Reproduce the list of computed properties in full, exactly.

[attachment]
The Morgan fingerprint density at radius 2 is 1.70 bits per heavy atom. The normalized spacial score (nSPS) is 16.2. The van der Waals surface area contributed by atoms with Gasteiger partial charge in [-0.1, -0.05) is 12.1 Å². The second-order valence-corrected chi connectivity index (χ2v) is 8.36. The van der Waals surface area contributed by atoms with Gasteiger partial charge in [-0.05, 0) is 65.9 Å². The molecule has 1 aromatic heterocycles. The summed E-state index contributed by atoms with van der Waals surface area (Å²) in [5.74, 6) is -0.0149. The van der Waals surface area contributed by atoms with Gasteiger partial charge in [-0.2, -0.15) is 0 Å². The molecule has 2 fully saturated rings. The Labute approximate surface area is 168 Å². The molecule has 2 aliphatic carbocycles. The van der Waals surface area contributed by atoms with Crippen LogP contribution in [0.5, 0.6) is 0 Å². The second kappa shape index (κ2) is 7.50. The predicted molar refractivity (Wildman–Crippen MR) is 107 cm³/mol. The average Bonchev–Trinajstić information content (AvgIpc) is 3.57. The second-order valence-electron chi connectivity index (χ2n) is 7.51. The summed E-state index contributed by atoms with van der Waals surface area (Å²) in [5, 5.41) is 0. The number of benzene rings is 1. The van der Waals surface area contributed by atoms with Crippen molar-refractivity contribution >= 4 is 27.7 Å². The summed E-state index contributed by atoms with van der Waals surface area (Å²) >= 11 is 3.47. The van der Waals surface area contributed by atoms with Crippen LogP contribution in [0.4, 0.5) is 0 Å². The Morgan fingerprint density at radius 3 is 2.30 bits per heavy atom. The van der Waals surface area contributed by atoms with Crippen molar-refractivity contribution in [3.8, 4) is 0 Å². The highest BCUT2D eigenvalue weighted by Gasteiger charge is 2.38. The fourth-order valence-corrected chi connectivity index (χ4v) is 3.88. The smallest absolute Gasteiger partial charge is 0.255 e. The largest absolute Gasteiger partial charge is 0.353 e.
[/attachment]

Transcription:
The Morgan fingerprint density at radius 2 is 1.70 bits per heavy atom. The normalized spacial score (nSPS) is 16.2. The van der Waals surface area contributed by atoms with Gasteiger partial charge in [-0.1, -0.05) is 12.1 Å². The second-order valence-corrected chi connectivity index (χ2v) is 8.36. The van der Waals surface area contributed by atoms with Gasteiger partial charge in [-0.05, 0) is 65.9 Å². The molecule has 1 aromatic heterocycles. The summed E-state index contributed by atoms with van der Waals surface area (Å²) in [5.74, 6) is -0.0149. The van der Waals surface area contributed by atoms with Gasteiger partial charge in [-0.2, -0.15) is 0 Å². The molecule has 2 fully saturated rings. The Labute approximate surface area is 168 Å². The molecule has 2 aliphatic carbocycles. The van der Waals surface area contributed by atoms with Crippen LogP contribution in [0.5, 0.6) is 0 Å². The second kappa shape index (κ2) is 7.50. The predicted molar refractivity (Wildman–Crippen MR) is 107 cm³/mol. The average Bonchev–Trinajstić information content (AvgIpc) is 3.57. The second-order valence-electron chi connectivity index (χ2n) is 7.51. The summed E-state index contributed by atoms with van der Waals surface area (Å²) in [5, 5.41) is 0. The number of benzene rings is 1. The van der Waals surface area contributed by atoms with Crippen molar-refractivity contribution >= 4 is 27.7 Å². The summed E-state index contributed by atoms with van der Waals surface area (Å²) >= 11 is 3.47. The van der Waals surface area contributed by atoms with Crippen LogP contribution in [0.4, 0.5) is 0 Å². The Morgan fingerprint density at radius 3 is 2.30 bits per heavy atom. The van der Waals surface area contributed by atoms with Crippen molar-refractivity contribution in [3.8, 4) is 0 Å². The highest BCUT2D eigenvalue weighted by Gasteiger charge is 2.38. The fourth-order valence-corrected chi connectivity index (χ4v) is 3.88. The smallest absolute Gasteiger partial charge is 0.255 e. The largest absolute Gasteiger partial charge is 0.353 e.